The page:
A CHORUS LINE
MOVIE: **1/2 (out of 5)
BLU-RAY EXPERIENCE: * (out of 5)
Michael Douglas as ZACH
Alyson Reed as CASSIE
Terrence Mann as LARRY
Sharon Brown as KIM
Studio: 20th Century Fox
Directed by: Richard Attenborough
BY KEVIN CARR
In my younger days, I flirted with the theater. I never traveled to Broadway, that’s for sure. I experienced live performance in musicals and drama with as much interest as your average person would. I was in the choir in school and the drama club. With the exception of a serious attempt at filmmaking in the early 2000s, I left that world behind to focus on other things.
However, I still have vivid memories of what it was like on the stage and what it was like to be the one auditioning rather than being the one reacting to things. It’s no fun, let me tell you.
I remember when “A Chorus Line” was a huge musical in the 80s, and I remember the release of the feature film in 1985. We even started watching it in high school choir class, but for some reason we never got much farther than the first round of dancers.
When the Blu-ray came across my desk, it gave me the welcomed opportunity to finally take a moment to watch the film. The movie follows a group of dancers auditioning for a Broadway production. Michael Douglas plays the choreographer who is running the show from the middle of the seats. Rather than simply choosing and cutting performers based on their abilities, he begins to interview them to find a more personal connection.
“A Chorus Line” is one of those pieces that probably worked much better as a live production. Pulling the curtain back on the audition process in a real theater probably felt more real, and I can see why it became such an event on Broadway.
As a movie, it’s about half-way there. It definitely appeals to anyone who has been involved in musical theater, as they can relate to at least a few people’s stories on stage. However, if you’re not in that crowd who grew up watching “Fame” and doesn’t know what a real theater stage feels and smells like, a lot of the nuances of the film will fly over your head.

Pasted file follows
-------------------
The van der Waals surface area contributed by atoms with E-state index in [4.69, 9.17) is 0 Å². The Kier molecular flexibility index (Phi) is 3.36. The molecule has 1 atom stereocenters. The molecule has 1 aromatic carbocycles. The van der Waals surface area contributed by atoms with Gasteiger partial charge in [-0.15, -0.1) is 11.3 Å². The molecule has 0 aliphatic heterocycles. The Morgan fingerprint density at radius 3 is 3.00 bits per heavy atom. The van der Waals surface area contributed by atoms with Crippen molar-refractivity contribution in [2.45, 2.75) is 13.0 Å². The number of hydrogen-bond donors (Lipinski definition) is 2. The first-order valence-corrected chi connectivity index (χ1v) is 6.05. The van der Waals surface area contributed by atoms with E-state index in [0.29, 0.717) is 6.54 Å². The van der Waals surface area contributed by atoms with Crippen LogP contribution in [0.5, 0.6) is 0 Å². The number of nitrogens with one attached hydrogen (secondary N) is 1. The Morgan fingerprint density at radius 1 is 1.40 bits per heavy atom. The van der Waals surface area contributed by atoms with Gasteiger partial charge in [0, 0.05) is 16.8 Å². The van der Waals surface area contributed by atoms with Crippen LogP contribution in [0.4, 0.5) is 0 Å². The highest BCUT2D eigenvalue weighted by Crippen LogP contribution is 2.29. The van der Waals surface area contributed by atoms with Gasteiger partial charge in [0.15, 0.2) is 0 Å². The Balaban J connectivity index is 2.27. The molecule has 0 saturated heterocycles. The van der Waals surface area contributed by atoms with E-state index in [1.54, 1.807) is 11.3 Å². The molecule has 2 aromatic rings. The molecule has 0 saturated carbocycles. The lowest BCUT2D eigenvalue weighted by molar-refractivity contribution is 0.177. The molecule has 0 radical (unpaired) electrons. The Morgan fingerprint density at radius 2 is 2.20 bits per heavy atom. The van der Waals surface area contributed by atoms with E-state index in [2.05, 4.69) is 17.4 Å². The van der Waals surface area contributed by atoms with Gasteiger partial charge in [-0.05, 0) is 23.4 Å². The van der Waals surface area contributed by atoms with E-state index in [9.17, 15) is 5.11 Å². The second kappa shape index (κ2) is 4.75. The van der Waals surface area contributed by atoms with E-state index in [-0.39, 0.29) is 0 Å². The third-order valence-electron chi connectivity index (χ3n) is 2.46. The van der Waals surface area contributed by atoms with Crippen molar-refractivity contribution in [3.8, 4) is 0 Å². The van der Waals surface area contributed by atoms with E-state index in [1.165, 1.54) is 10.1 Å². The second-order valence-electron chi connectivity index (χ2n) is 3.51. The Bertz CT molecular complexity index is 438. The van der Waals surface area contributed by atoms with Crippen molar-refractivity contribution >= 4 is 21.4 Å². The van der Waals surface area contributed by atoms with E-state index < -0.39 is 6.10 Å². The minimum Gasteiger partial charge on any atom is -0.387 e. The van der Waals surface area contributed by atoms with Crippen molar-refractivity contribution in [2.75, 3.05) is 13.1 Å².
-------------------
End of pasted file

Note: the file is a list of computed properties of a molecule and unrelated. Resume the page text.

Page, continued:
Like many of the popular musicals from the 80s, this production relies on the strength of its songs. While it has some very memorable numbers (in particular, “One,” “What I Did for Love” and “I Can Do That”), there’s a lot of them that are as much as the dancers that get cut in the first round; that is to say, they’re good enough to make it on the stage and be heard, but they’re missing the “it” factor that would make them stars.
So, is “A Chorus Line” a faithful production? Sure. Is it a neat film that appeals to the musically minded? Absolutely. Is it a great film? Not really. It definitely has its moments, and there’s an audience out there that will love it. However, like “Rent,” which was made a decade later, it’s really more for the fans of the musical theater. You know the type I’m talking about… the ones who made TV shows like “Glee” and “Smash” hits (at least to a certain degree).
Unfortunately, like many of the MGM releases to Blu-ray, this has been done with little fanfare and no special features. Sure, there’s the original theatrical trailer to the film, which is still interesting to watch how it was packaged in 1985, but the disc has no added features beyond the ability to see it in high definition with out the pan-and-scan blur of a VHS tape.